In the entire United States, it is unlikely that any county has as many MW of solar installed as Riverside County. The land is flat, open and, most importantly, sunny. These factors have made Riverside a hotspot for utility-grade solar projects, going back to the building of the Solar Energy Generating Systems (SEGS) in the mid-1980s.
Not only is the county home to solar farms, but traditional farms, as well as desert resorts. One would think that the two would be chomping at the bit to develop their own on-site solar installations and wipe out their monthly energy costs. That’s where the issue arises.
A significant portion of Riverside county falls under the coverage of Imperial Irrigation District (IID), a utility company that covers water for irrigation as well as electricity. In 2016, IID discontinued its net metering program.
Fast forward to last Tuesday, when the Riverside County Board of Supervisors passed Ordinance No. 943. Under Ordinance 943, IID would have to restore their net metering program within the county “To offer an net metering (NEM) program to County residents that is as expansive but in no event more restrictive than the rules, regulations, and orders of the California Public Utilities Commission applicable to SCE for SCE’s NEM customers under NEM Successor Tariff Decision.”
What the above quotation is outlining is the requirement that IID establish a net metering program reflective to the one that customers of Southern California Edison (SCE) are eligible for. Why is this such a big deal? Remember those farms and resorts? Those use a substantial amount of electricity and, unlike many other net metering policies, SCE’s “NEM 2.0” net metering policy has no wattage cap, outlining only that “the system must be sized to the customer’s onsite load.”
The absence of caps, coupled with the fact that the more solar they install, the less IID’s customers need transmission and distribution system upgrades (which utilities profits from) naturally pits IID and other utilities against distributed solar.
IID quickly filed a lawsuit against the ordinance, which the utility claims “unlawfully erodes the regulatory authority of both the California Legislature and the California Public Utilities Commission as to subsidized mandatory solar tariffs for customer-generators.”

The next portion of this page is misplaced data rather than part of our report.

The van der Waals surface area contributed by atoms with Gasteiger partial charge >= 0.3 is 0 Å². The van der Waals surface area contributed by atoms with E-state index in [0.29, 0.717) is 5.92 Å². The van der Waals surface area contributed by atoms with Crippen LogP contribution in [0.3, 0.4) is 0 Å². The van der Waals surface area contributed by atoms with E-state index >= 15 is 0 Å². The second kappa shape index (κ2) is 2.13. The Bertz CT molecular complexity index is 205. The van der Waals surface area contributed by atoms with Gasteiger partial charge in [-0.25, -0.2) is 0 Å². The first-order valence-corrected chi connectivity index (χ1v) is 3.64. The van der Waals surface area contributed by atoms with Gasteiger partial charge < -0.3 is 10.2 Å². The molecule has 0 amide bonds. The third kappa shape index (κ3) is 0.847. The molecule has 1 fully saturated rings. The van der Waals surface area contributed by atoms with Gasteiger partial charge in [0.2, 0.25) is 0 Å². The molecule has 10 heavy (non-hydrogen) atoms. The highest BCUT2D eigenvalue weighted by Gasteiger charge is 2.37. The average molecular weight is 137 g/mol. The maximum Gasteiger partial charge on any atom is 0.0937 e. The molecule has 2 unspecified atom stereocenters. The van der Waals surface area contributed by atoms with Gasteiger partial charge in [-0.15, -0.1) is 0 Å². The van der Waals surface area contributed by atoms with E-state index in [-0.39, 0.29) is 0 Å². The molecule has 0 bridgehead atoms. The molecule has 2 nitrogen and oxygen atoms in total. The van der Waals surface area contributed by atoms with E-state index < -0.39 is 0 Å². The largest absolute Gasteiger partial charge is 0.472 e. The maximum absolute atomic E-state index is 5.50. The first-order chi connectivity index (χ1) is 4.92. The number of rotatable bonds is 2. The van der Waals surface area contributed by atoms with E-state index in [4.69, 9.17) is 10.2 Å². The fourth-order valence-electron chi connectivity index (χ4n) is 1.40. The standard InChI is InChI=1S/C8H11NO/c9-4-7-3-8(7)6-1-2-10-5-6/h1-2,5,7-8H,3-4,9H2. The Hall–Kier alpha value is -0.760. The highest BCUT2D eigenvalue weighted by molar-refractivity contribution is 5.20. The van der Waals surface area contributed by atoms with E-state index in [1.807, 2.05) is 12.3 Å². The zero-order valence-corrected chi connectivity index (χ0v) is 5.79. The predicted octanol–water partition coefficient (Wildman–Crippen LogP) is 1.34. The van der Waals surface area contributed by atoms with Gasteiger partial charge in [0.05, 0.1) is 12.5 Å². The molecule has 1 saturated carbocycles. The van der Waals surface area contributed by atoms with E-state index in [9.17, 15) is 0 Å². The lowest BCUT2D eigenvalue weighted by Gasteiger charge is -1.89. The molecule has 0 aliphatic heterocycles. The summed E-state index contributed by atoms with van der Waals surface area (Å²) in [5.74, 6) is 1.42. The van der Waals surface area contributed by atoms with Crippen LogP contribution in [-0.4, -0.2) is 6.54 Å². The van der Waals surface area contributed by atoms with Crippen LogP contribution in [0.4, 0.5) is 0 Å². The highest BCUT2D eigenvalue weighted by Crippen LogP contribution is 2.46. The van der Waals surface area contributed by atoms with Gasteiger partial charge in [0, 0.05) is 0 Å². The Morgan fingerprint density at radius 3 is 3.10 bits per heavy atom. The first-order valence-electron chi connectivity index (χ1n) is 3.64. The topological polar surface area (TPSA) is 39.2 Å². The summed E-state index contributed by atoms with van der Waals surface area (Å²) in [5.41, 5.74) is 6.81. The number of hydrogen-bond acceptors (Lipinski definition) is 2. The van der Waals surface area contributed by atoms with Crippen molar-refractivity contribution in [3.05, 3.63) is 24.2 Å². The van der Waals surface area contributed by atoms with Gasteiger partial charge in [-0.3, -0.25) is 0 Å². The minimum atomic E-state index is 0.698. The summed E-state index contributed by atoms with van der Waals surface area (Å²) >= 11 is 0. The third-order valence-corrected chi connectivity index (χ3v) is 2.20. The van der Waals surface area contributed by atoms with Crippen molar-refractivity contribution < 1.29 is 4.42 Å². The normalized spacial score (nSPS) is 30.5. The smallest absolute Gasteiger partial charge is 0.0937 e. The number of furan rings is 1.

The use of the word subsidy, in this instance, is a chosen editorial stretch by IID, as multiple studies have shown that net metering provides a net benefit to other ratepayers.
With this lawsuit, IID has entered into a battle with not only Riverside County, but with one of the largest rooftop solar companies in Southern California. Riverside County has come to an agreement with Renova Energy to allow the company to lead the county’s defense, which has meant the use of Vincent Battaglia’s legal team. Battaglia is the founder and CEO of Renova and was one of the largest proponents of Riverside County’s ordinance.
Battaglia spoke with pv magazine, sharing his belief that the IID is “suing its own ratepayers.” He also shared that the foundation of the ordinance comes from California Water Code 22123. The code outlines that “Any district providing electric power to areas outside its boundaries shall be subject to reasonable rules, regulations, and orders of the governing body of the city or county area being served.”
Battaglia stated that IID’s lawsuit against the ordinance is essentially a statement to its ratepayers “we’re gonna prove we are not subject to 22123.”
IID has been less than thrilled at the appointment of Renova and Battaglia to the county’s defense, due to Battaglia’s financial stake in the ordinance. IID outlined their disdain in their lawsuit filing, noting
“The board attempted to insulate the county from legal liability for enacting the Ordinance by obtaining the Agreement from Battaglia and/or his affiliates to idemnify the county for expenses relating to the Ordinance. On information and belief, the Board of Supervisors knew at the time the Agreement was made that any action to adopt or otherwise implement the Ordinance would violate Art. 11 § 7 of the California constitution and thus said agreement is unlawful.”
This filing of this lawsuit proves, yet again, the correction of an easy misconception. Utilities don’t oppose solar power, they oppose solar power they can’t profit off of.
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